Over the next few months the Center for Copyright Information plans to analyze operational data to track the impact of the Copyright Alert System on user behavior and consumers’ attitudes towards copyright infringement. These efforts, in conjunction with the continued operation of the CAS, will help educate enforcement entities and consumers on the best ways to curb online piracy. Hopefully, the CAS and CCI’s educational efforts will encourage consumers to embrace authorized sources of legal and licensed content, decrease online piracy, and protect the rights of content owners online.

PS – Over the past year, the Free State Foundation has been engaged in an important educational effort of its own to enhance the public’s understanding of intellectual property rights. In a series of what presently constitutes six “Perspectives from FSF Scholars” papers, Free State Foundation President Randolph May and Adjunct Senior Fellow Seth Cooper have been addressing foundational principles of intellectual property. These scholarly papers further the public’s understanding of the nature of IP rights and they explain why our Founders thought it was important for the Constitution and our laws to protect IP.

The six papers, with links, are here:

Randolph J. May and Seth L. Cooper, "The Constitutional Foundations of Intellectual Property," Perspectives from FSF Scholars, Vol. 8, No. 13 (2013).

Randolph J. May and Seth L. Cooper, "Reasserting the Property Rights Source of IP," Perspectives from FSF Scholars, Vol. 8, No. 17 (2013).

Randolph J. May and Seth L. Cooper, "Literary Property: Copyright's Constitutional History and Its Meaning for Today," Perspectives from FSF Scholars, Vol. 8, No. 19 (2013).

Randolph J. May and Seth L. Cooper, "The Constitution’s Approach to Copyright: Anti- Monopoly, Pro-Intellectual Property Rights,” Perspectives from FSF Scholars, Vol. 8, No. 20 (2013).

Randolph J. May and Seth L. Cooper, "The 'Reason and Nature' of Intellectual Property: Copyright and Patent in The Federalist Papers," Perspectives from FSF Scholars, Vol. 9, No. 4 (2014).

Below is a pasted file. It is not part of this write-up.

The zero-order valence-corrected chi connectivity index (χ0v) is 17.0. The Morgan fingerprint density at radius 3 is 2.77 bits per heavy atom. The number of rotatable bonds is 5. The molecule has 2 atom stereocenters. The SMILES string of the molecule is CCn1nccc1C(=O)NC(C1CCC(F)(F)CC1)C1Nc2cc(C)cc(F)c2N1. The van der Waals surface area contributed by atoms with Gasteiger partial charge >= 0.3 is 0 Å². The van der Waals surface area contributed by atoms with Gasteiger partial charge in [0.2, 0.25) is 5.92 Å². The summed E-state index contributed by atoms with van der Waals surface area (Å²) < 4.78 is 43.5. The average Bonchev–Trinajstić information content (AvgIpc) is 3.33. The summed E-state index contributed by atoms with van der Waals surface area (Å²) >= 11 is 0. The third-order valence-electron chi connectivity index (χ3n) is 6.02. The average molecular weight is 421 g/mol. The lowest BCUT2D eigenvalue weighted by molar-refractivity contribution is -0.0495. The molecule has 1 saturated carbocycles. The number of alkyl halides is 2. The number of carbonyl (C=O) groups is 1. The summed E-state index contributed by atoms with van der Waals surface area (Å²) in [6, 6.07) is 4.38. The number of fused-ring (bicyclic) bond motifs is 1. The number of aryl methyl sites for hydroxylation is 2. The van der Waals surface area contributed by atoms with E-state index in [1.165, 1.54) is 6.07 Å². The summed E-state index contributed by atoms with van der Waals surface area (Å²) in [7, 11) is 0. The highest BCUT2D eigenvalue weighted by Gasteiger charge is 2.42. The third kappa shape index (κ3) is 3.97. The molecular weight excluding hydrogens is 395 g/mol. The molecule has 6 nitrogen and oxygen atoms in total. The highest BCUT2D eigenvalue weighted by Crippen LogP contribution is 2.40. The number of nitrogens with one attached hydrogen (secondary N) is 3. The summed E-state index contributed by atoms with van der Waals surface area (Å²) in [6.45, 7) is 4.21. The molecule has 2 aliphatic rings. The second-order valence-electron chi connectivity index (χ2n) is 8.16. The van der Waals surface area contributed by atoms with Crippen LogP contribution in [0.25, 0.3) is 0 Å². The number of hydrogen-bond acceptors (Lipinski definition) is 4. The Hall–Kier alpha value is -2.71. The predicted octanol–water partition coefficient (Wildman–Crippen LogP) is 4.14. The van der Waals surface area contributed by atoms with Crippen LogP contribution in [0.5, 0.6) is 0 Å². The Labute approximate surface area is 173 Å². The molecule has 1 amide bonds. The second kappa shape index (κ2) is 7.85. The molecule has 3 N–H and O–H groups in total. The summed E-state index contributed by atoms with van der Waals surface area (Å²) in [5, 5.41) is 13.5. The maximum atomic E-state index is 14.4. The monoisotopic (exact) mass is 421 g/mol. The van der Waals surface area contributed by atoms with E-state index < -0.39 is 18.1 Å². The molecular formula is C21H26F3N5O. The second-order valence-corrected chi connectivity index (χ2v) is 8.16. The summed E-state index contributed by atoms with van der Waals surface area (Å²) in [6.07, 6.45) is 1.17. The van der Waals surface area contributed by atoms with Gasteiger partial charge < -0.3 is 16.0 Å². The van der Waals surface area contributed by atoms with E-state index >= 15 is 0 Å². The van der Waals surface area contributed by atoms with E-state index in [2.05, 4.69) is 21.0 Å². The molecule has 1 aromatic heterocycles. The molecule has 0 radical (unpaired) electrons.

Randolph J. May and Seth L. Cooper, “Constitutional Foundations of Copyright and Patent in the First Congress,” Vol. 9, No. 18 (2014).

Tuesday, May 27, 2014

Maryland Tax Climate and Interstate Migration: Issues to Watch

On May 9, the Center on Budget and Policy Priorities [CBPP] released a study by Michael Mazerov which concludes that state taxes have a small impact on Americans’ interstate moves. However, migration within the U.S. is much higher than in the EU, Mexico, or even Canada. There are many factors that contribute to the high rate of migration in the U.S. But one factor that has a significant impact on internal migration is a state’s tax climate. Policymakers and legislators at the state and local level would benefit from considering the effects of their tax policies on residents’ decisions concerning whether to keep their businesses and consumer activities in state.

The Tax Foundation’s Lyman Stone brought these and other figures to light in his two recent reports responding to the CBPP’s study. He found that state tax policies in fact do relate to migration in a material way despite what Mazerov’s report may imply.

CBPP report author Michael Mazerov asserts that interstate migration is small, so it is not very important to consider the economic impact of the issue. He finds that 69% of Americans live in their home states, which means that 31% of non-foreigners in the U.S. have migrated interstate. Although Mazerov characterizes this statistic as representing “relatively few Americans,” migration in the U.S. is much higher than in neighboring nations. In Mexico, only 20% migrate, and in the EU and Canada, the numbers are much lower: 3.2% of member state residents migrate in the EU, and only 1% of Canadians migrated.

Further, the 69% figure represents a national average, which is skewed by states with very high or low migration rates. It does not take full account of states that have populations predominantly born in-state, or states in which a majority of the population migrated into the state. Such states deserve closer attention than Mazerov’s report gives them. Particularly since many of the states that experienced low migration or migration into the state are considered low-tax.

Gallup polls conducted June – December 2013 did find that taxes in some states generally matter less than some of the other many factors that contribute to a decision to migrate. However, taxes are a major factor in states like New York, Illinois, Connecticut, and our own Maryland. These are some of the wealthiest states in the nation, and therefore they have much to lose, or gain, depending on migration of revenue-generating residents.

Maryland ranked third highest among states in migration, with 47% of residents reporting that they would leave if they could; Maryland trailed closely behind Illinois (50%) and Connecticut (49%). In these top three states, “roughly as many residents want to leave as want to stay” according to the poll.